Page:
Don’t get me wrong, I love drinking Napa Cabs as much as the next guy. But nothing boils my blood more than sitting down at a restaurant and seeing the cheapest Cabernet from California on the wine list at a price four times what I would pay in the store. Who needs to spend $60 on a bottle of Kendall Jackson?!? That is when I look for the value selections, and most times I can find them in South America.
Malbec originated in France, and is actually one of the 5 grapes that can be used in the Bordeaux red wines. But these days Argentina has cornered the market on Malbec, and for good reason. They are making a ton of it, and making it well. The beauty is you can spend around $10-15 and get some really big, inky, fruit driven wines. Moreover, the restaurants don’t tend to mark them up as much as the Cali and European wines because there is usually such a large inventory.
Pascual Toso consistently makes solid Malbecs at every level. The vineyards are located in the Mendoza area of Argentina, where it is nearly impossible to find bad Malbec. Paul Hobbs, who is an icon in California, consults on these wines and his expertise is evident in their lush, fruit forward characteristics. The entry level wines run from $9-13 with the Reserva going for $16-22. These are great when paired with grilled beef of any kind, which makes sense as the Argentines are also infamous for their Asado.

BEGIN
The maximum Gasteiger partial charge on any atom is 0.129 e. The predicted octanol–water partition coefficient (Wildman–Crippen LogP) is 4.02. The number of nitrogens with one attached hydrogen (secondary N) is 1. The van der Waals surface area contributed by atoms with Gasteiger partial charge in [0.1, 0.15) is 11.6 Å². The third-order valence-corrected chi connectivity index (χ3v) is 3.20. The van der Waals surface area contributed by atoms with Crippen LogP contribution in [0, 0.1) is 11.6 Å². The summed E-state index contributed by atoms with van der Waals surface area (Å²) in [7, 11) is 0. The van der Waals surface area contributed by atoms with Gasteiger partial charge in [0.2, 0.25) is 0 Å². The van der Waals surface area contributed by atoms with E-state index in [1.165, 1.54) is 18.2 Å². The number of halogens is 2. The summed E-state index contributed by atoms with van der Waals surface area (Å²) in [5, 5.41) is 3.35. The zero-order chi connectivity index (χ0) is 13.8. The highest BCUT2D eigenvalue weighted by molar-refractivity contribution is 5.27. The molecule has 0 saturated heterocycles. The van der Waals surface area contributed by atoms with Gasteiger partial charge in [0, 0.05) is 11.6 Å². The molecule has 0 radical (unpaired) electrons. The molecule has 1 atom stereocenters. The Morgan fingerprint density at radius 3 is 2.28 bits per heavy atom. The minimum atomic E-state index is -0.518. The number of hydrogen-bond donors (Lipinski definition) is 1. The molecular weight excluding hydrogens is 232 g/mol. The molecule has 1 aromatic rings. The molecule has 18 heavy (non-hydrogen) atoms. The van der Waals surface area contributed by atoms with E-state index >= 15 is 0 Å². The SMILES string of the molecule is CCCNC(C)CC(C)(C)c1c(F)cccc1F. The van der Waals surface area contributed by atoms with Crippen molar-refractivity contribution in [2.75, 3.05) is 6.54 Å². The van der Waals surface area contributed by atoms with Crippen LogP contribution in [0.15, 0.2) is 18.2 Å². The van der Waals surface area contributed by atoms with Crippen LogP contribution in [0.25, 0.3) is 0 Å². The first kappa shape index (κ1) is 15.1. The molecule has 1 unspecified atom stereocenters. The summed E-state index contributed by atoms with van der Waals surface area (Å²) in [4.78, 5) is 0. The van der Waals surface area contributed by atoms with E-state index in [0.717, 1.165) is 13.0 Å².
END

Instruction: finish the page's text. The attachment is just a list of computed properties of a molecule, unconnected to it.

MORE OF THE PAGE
Two other stellar producers of value Malbec are Alamos and Luigi Bosca. Luigi Bosca’s Reserva almost always scores in the low 90’s and stays in the $15 range. Alamos offers a Malbec that is under $10 and is a great inexpensive way to sample all that the varietal has to offer. It’s smooth and easy drinkin wine, with the ability to hold up to a hearty meal as well.
Catena Zapata has basically staked its claim as the dominant force in the Malbec world. While even their entry level Catena Malbec is not cheap (around $15-20), each and every wine they make gets high critical acclaim and is just flat out great Malbec. Their Catena Alta is something special, and even though it runs around $40-50, if it came out of Napa or Bordeaux it would cost double that!
Lastly, if you are one of those lucky people that can afford to spend $60-70 on a bottle then do yourself a favor and pick up some of the Cheval des Andes Bordeaux Blend. Located in Mendoza, it is owned by the same people who produce the legendary St. Emilion Chateau Cheval Blanc (featured in the film Sideways) which can fetch up to $1,000 a bottle.
This wine has everything from big dark fruit, to complexities from the oak aging, yet stays delicate and elegant in the true St. Emilion style… it’s got it all!! It’s certainly worth picking up for that next special occasion, or if you see it for under $150 on a wine list and decide to throw caution to the wind. After all, life is too short to drink bad wine.